The first fall caught me completely off-guard — as did the second one, actually. It’s as if they decided that, because the most heated part of a 2/3 falls match is the climactic final fall, they might as well get to it as quickly as possible. On the way this match did bring some nice hate and some great spots, including Mascara’s barrage on Dragon Lee at the beginning of the second fall and Lee’s bump from the apron to the floor in the third. The referee’s counts were distractingly slow throughout the match, but that same slowness gave the final pinfall a sense of finality as well. Even in isolation this match feels like a main event.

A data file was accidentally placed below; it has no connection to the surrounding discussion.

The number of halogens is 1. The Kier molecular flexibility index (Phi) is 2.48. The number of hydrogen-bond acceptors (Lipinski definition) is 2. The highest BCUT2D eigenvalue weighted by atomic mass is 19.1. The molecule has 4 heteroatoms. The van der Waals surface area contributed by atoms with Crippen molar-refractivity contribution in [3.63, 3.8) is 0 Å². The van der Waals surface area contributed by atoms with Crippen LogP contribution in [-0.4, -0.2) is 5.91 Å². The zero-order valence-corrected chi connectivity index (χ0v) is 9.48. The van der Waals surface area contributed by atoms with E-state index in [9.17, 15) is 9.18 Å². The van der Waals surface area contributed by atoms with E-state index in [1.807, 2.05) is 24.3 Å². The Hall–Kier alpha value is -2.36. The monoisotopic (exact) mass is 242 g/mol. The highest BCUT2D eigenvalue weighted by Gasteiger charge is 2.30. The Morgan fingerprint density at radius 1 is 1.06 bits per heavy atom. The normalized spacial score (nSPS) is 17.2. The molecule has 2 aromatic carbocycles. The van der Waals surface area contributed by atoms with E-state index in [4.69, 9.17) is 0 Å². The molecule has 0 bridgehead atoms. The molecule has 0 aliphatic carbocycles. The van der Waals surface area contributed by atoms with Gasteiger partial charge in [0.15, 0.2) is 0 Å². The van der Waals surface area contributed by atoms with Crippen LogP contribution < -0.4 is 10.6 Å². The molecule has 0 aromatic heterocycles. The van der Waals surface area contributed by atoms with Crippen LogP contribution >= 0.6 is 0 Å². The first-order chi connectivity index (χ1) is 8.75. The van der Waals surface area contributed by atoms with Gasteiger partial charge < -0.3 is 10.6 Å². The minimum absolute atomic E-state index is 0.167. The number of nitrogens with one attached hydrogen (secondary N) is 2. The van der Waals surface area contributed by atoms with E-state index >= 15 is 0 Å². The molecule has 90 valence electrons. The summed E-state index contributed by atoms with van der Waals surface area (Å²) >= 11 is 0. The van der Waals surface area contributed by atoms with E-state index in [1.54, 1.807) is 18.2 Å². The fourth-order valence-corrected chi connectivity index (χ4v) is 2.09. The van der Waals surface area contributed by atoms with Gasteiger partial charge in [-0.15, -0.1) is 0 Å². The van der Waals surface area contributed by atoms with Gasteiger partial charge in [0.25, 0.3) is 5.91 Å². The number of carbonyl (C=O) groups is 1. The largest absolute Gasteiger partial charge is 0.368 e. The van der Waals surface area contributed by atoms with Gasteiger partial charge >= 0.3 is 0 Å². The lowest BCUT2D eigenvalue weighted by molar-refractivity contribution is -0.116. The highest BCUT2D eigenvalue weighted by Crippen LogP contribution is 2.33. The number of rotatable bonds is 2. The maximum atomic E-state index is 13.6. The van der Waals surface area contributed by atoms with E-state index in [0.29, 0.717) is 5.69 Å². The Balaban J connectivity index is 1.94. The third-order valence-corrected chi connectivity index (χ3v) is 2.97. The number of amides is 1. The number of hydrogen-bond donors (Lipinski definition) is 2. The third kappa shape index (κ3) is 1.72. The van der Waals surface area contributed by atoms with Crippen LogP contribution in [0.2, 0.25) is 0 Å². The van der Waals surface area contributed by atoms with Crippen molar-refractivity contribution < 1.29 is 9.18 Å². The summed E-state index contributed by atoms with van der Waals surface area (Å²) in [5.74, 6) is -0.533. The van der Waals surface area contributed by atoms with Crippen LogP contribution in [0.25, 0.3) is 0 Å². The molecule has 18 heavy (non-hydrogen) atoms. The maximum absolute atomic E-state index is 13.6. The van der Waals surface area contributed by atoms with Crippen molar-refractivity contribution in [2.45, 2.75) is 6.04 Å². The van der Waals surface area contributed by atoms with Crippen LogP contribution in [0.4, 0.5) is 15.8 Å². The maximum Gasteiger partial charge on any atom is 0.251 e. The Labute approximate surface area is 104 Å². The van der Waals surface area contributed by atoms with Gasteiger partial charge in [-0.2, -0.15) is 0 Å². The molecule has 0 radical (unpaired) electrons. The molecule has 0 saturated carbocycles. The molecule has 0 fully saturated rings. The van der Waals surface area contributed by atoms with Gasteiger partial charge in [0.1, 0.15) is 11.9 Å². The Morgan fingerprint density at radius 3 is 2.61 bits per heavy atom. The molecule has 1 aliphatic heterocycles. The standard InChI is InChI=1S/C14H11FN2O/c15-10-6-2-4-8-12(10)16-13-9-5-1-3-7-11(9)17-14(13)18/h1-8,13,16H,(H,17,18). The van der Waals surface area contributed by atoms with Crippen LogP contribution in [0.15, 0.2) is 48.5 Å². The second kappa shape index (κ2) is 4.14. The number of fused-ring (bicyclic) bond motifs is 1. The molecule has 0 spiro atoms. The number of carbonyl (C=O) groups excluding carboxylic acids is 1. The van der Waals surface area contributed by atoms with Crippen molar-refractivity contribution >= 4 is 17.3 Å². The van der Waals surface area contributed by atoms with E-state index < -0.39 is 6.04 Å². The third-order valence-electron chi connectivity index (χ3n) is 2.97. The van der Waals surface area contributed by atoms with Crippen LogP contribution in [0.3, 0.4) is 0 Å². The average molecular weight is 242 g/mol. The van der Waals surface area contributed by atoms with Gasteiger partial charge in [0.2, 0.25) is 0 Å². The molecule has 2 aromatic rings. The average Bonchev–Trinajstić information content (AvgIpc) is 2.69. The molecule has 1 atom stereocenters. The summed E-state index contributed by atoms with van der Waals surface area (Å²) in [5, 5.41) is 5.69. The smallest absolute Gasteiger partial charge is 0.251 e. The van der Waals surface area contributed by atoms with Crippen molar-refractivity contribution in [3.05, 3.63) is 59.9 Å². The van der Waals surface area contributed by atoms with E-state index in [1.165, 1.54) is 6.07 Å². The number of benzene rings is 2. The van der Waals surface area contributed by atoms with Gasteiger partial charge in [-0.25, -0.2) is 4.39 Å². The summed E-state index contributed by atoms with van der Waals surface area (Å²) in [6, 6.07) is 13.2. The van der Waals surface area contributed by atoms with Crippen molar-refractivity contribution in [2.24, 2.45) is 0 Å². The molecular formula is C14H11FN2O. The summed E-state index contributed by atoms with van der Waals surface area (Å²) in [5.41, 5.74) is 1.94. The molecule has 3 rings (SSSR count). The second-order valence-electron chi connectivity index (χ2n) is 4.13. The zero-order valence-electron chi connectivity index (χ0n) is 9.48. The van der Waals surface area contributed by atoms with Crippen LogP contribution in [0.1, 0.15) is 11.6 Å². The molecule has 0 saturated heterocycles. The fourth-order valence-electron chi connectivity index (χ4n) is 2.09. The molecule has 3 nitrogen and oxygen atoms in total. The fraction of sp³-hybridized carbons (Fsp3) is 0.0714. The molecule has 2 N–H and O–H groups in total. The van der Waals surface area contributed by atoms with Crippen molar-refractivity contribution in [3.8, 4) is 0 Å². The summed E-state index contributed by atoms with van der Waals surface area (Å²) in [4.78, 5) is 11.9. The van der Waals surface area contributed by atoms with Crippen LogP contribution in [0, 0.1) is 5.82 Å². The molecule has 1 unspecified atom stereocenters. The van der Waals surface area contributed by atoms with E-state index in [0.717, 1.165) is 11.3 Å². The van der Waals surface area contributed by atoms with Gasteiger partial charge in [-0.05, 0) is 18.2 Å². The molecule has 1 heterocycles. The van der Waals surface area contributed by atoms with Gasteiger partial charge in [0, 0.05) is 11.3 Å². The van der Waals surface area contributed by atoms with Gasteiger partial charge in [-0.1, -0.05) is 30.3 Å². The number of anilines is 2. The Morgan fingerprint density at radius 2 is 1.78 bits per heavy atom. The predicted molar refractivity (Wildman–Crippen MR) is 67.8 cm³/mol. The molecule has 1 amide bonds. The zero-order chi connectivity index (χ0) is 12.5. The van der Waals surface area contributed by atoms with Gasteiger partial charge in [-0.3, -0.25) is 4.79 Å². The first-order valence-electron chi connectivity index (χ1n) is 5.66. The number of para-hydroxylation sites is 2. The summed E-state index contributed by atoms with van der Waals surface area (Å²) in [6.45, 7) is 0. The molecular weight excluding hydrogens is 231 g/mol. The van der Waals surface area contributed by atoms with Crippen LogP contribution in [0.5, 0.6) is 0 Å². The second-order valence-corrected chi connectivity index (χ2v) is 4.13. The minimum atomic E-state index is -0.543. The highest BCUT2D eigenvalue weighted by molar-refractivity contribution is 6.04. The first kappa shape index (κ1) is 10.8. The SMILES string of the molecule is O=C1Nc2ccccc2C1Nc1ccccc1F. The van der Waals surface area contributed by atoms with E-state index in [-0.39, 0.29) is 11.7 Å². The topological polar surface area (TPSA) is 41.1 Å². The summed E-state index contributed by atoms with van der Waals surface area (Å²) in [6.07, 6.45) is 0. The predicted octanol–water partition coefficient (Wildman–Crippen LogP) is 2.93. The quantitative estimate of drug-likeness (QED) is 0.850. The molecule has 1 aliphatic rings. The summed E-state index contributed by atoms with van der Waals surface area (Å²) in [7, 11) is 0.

Plus, it’s nice to see Sin Cara Blanco.

Peter Saladino:

A lot of praise and hype north of the border has rightfully been heaped on Dragon Lee. His matches with Kamaitachi from a few months ago were the right combination of hyped and exotic that would have been a compilation tape staple a generation ago. That international notoriety is the reason why this match main evented the biggest show of CMLL’s creative year. That sudden international fame led to one of the biggest rocket pushes in wrestling. Just as in the case of most rocket pushes, what follows is a level of resentment in the CMLL traditionalist fanbase. To them this is like Apollo Crews vs The Miz suddenly headlining WrestleMania.